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NZ Increases Live Fish Exports to Australia

14 October 2013

NEW ZEALAND - The New Zealand seafood industry is looking to export around NZ$100 million worth of live seafood a year to Australia.

The announcement at the beginning of the month by the Minister of Primary Industries, Nathan Guy, that his ministry has scheduled work on how to get a live trade with Australia functioning, and the development of Precision Seafood Harvesting, which brings fish on board alive, have given an impetus to the prospects of live seafood exports to Australia.

The Chair of Seafood New Zealand, Eric Barratt, says exclusive restaurants and retailers in Australia are likely to pay a premium for many seafood species if they are delivered alive rather than frozen.

He says there is much technical and negotiation work still ahead to have trade arrangements secured.

“Biosecurity is important for both countries, and Australian scientists and officials will want to assure themselves that there is minimal risk of a new species of fish, or any associated organisms, from New Zealand, establishing themselves in Australia as a result of exports,” Eric Barratt says.

New Zealand already exports live seafood to many parts of the world, with rock lobsters consignments to Hong Kong/China being the largest single earner. Other seafoods exported live from New Zealand include paua, mussels, clams, oysters and eels.

“For years we haven’t seriously worked on a trans-Tasman live trade,” Eric Barratt says. “We did have green mussels going there in the early days of mussel farming and even some oysters up to the 1990s. But Australia took a precautionary attitude and exports stopped. We feel that technically there are now the tools and trade regime to open up exports again.”

Eric Barratt says the most likely initial exports are bivalves, in particular surf clams. Total Allowable Commercial Catches for surf clams, such as tuatua, were substantially increased earlier this year.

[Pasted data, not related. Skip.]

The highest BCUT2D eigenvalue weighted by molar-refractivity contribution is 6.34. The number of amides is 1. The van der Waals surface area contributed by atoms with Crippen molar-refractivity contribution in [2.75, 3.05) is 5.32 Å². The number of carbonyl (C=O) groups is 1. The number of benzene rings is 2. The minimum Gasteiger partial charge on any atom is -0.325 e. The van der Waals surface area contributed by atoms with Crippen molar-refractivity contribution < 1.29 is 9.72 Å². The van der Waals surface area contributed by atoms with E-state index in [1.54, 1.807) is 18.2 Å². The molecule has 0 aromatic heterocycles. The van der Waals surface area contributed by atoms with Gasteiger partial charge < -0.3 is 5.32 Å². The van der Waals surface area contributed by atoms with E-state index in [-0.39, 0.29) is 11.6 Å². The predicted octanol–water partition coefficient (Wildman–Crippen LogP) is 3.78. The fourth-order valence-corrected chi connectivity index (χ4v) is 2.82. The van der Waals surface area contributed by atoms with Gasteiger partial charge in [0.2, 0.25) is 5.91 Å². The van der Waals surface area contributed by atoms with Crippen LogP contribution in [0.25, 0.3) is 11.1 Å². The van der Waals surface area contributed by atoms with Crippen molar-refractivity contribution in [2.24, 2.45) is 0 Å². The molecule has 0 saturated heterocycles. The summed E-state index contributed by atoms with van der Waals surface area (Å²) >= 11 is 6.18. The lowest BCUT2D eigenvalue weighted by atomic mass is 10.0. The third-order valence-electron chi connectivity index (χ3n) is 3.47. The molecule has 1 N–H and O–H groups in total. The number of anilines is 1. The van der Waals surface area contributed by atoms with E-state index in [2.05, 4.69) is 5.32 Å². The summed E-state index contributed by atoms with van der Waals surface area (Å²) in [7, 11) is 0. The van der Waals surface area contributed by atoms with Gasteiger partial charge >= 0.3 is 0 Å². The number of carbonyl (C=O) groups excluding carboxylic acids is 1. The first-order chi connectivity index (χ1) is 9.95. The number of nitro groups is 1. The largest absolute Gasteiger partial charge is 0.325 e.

“This sort of seafood can be packed in small consumer packs, which present less of a biosecurity risk, and they can be kept alive quite happily for a long time in those packs,” he says.

“The other prospect is with live fin fish which will be caught in our new Precision Seafood Harvesting system. The fish are landed on board our vessels live. That’s a very exciting prospect for an export industry.”

“There’s a lot of water to flow before we are underway. Apart from the trade protocols, we have a lot of technical work to do before we can transport any volumes of live fin fish, and then we need to market the exports as well. All of this takes time.”

The Chair of the Sydney Fish Market, Graham Turk, is likewise enthusiastic about the prospects of New Zealand live imports into Australia, once any biosecurity issues have been resolved.

“It’s an exciting opportunity. There’s a large and growing market for live seafood of all kinds here,” he says. “Live is the ultimate in freshness and we’d be happy to handle that product as we already do with present seafood exports to Australia from New Zealand.”

Graham Turk predicts a high demand for live seafood from Australia’s Asian communities. “There are also many Asian visitors to Australia, and I’d see restaurants catering to this market with your live seafood to select from.”
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